However, the successful decentralisation of services sector jobs relies on high quality telecommunications services being available in the target region, as well as reliable transport and good quality education and health services. Previous OECD research also identified that the presence of tertiary education facilities in a region can be a very important factor contributing to successful regional growth. These bring cultural diversity, and create employment opportunities for professionals and their partners, which is an important consideration in trying to attract people to regional centres and away from the major cities. Good education and health services can also be a key factor in decisions by families to relocate away from major cities.
What is often overlooked in debates about regional development and decentralisation in Australia is that successful policies also have the capacity to ease some of the congestion pressures on major cities. Canberra is a relevant example – its 400,000 residents would have exacerbated current population pressures in Sydney and Melbourne, had the successful decentralisation of these jobs away from the major cities not occurred.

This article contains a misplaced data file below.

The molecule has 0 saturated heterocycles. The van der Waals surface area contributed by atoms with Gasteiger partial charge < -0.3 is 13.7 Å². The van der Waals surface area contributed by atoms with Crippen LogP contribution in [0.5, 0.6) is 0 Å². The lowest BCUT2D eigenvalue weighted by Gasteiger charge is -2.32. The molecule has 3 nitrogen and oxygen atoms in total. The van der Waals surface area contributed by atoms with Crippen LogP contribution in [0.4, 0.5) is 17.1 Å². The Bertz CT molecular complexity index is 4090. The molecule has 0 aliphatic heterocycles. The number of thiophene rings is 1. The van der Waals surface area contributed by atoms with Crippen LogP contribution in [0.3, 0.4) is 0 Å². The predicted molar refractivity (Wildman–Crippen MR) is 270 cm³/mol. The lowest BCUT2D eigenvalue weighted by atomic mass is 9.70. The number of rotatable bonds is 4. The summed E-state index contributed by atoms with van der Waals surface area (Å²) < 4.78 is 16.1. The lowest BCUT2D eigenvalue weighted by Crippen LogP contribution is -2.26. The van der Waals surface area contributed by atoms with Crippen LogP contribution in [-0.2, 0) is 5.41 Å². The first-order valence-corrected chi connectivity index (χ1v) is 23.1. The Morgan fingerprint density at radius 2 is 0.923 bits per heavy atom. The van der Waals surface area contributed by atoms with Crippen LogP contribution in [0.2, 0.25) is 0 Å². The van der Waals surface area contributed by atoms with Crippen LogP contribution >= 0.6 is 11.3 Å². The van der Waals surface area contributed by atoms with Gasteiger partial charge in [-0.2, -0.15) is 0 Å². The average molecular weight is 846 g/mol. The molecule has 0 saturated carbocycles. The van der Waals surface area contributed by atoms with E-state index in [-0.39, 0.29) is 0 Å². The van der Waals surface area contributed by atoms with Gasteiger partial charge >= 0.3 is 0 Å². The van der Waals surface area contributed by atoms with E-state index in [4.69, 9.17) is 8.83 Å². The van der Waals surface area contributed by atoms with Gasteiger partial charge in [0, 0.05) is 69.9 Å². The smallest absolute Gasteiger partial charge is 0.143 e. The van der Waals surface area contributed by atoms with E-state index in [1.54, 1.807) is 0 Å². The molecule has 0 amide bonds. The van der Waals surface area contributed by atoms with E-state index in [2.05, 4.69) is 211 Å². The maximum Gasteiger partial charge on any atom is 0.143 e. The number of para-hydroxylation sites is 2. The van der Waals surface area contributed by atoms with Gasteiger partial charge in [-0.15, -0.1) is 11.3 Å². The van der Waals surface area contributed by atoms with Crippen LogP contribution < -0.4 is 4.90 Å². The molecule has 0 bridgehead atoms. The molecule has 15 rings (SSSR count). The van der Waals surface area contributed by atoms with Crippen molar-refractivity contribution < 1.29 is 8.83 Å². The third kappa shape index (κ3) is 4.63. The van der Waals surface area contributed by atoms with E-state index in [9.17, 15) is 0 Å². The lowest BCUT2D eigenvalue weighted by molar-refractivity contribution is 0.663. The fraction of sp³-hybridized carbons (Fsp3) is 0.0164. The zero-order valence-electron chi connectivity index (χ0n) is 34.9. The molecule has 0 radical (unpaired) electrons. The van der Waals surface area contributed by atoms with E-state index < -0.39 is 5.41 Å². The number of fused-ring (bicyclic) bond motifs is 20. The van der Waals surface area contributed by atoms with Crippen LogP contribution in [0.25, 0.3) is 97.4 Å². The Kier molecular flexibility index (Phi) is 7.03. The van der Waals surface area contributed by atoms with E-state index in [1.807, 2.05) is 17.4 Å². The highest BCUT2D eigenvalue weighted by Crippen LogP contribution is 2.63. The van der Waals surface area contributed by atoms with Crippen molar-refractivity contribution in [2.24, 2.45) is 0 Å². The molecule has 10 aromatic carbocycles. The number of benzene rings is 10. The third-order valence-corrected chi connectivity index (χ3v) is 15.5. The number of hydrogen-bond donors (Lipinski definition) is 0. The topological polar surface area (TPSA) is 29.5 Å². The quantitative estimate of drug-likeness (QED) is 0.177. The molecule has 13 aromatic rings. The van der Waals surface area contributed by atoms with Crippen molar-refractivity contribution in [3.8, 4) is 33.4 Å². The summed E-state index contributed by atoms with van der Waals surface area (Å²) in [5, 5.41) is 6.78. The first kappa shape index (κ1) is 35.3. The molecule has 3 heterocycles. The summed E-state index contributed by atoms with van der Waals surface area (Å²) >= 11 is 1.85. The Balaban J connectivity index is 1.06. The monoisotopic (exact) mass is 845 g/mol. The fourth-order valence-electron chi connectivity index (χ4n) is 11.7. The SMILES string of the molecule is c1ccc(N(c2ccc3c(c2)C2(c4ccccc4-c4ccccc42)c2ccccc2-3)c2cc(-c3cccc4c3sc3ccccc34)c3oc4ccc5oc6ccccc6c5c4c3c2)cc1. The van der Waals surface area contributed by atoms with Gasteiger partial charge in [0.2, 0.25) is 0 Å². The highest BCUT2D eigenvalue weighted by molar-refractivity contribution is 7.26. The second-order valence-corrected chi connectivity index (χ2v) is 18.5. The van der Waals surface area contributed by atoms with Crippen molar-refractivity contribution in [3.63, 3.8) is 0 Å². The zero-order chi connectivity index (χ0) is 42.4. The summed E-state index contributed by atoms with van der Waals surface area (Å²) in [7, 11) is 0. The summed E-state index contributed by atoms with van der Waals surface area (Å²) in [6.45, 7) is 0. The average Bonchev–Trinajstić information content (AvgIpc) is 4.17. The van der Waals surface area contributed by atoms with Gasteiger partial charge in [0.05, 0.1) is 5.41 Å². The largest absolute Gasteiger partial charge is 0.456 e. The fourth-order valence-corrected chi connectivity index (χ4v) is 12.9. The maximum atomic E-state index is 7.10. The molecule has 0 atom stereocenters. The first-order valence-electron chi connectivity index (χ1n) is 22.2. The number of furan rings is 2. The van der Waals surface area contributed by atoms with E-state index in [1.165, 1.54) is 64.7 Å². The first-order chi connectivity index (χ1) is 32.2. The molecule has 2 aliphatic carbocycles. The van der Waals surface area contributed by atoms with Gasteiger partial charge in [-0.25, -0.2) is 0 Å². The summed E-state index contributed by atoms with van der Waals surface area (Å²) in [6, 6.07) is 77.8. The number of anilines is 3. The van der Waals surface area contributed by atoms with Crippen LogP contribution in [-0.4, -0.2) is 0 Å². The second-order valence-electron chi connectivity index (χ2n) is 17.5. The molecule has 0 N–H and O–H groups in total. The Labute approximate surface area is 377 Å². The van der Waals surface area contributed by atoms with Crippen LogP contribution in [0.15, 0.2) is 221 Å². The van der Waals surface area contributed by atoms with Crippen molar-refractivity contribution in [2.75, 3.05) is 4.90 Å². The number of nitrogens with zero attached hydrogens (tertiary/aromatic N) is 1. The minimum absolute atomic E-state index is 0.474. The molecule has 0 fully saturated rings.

There appears to be a lot of merit in decentralising Australia’s population away from the major capitals, but this will require persistence, cohesive multi-level government policies that have bi-partisan support, and targeted investment in health, education, telecommunications and transport infrastructure in relevant regions.
Ad hoc or short term policies will simply result in more of the same – more and more Australian’s crowded into AD Hopes “five teeming sores“.